The end result? We won’t want to step into a cold shower ever again.


Armed with non-judgement and non-resistance, we can patiently endure the initial onslaught of emotion, knowing that once we make it through this stage, the hardest parts of our journey will be done.


Stage 3: Adapt


“Adapt and conquer”.


Our body adapts rapidly to the cold shower, just like our mind adapts to mitigate emotional pain once we’ve confronted it without judgement. When the light of awareness is shone on our demons, we no longer need to hide from them. And once we begin to understand our demons, we no longer want to hide.


We want to help.


We want to help ourselves conquer our emotional pains and traumas, to console our younger selves who’ve been hurt and shamed through no fault of their own, to permit our current self to let go of the pain it’s grasping on to so that we’re no longer weighed down by its burden…


And as we move through understanding, defining, managing and accepting our emotional pain, we can release ourselves from that pain (I’ll write more about how to do this in future articles).


The pain won’t be resolved immediately, but in itself it's a huge win to conquer our disdain for suffering and step into the pain of a cold shower or emotional confrontation. We’ll feel strong, revitalised and energised – and rightly so! It takes great strength to choose suffering, embrace pain, find its source and begin the healing process.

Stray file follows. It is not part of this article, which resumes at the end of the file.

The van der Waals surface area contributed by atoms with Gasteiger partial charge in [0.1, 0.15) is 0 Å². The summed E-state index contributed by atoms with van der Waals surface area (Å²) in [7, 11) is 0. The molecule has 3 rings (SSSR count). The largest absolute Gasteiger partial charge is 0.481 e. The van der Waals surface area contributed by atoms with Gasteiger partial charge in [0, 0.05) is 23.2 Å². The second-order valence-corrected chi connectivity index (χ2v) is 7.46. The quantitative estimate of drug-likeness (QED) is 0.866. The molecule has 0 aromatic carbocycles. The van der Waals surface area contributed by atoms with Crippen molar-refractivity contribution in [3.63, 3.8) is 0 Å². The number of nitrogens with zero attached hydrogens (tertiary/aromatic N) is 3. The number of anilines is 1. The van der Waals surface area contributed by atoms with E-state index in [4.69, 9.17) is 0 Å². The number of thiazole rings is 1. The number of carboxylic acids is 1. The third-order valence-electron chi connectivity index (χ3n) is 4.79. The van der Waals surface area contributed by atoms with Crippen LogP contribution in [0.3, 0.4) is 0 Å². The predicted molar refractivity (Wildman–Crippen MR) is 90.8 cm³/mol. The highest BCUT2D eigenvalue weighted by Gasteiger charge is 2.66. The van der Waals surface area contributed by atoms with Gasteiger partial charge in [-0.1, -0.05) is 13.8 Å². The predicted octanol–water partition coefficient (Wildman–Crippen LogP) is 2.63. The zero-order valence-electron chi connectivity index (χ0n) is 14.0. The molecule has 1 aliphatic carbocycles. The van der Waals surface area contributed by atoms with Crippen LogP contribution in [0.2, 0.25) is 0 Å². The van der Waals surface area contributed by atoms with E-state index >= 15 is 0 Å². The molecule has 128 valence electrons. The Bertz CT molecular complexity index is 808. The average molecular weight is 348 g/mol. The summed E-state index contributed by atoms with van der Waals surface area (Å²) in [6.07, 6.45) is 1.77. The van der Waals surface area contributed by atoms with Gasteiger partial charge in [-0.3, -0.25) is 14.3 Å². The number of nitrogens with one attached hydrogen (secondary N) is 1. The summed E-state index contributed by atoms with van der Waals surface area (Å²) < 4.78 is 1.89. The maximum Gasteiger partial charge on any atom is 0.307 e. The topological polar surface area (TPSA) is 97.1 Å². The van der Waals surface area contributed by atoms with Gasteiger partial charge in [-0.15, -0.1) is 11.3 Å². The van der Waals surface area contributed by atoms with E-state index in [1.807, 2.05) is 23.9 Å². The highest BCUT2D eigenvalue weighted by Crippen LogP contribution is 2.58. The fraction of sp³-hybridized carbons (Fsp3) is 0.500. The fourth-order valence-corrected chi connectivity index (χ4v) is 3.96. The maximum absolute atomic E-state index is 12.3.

That’s why most people don’t do it.


Never be deceived into thinking that feeling painful emotions or crying as a form of emotional expression is a weakness. Our tears are simply signals showing us where the source of our pain lies. When I find myself crying as I’m confronting emotional pain, I celebrate.


It means that I’m moving in the right direction.


Follow your tears to their source, and you’ll surely discover the lake of pain from which they were born. By removing the dams of fear, doubt, shame and pain through self-awareness, self-compassion, self-management and self-acceptance, you allow yourself to re-enter the river of growth, which will ultimately lead you to the ocean of peace and fulfilment.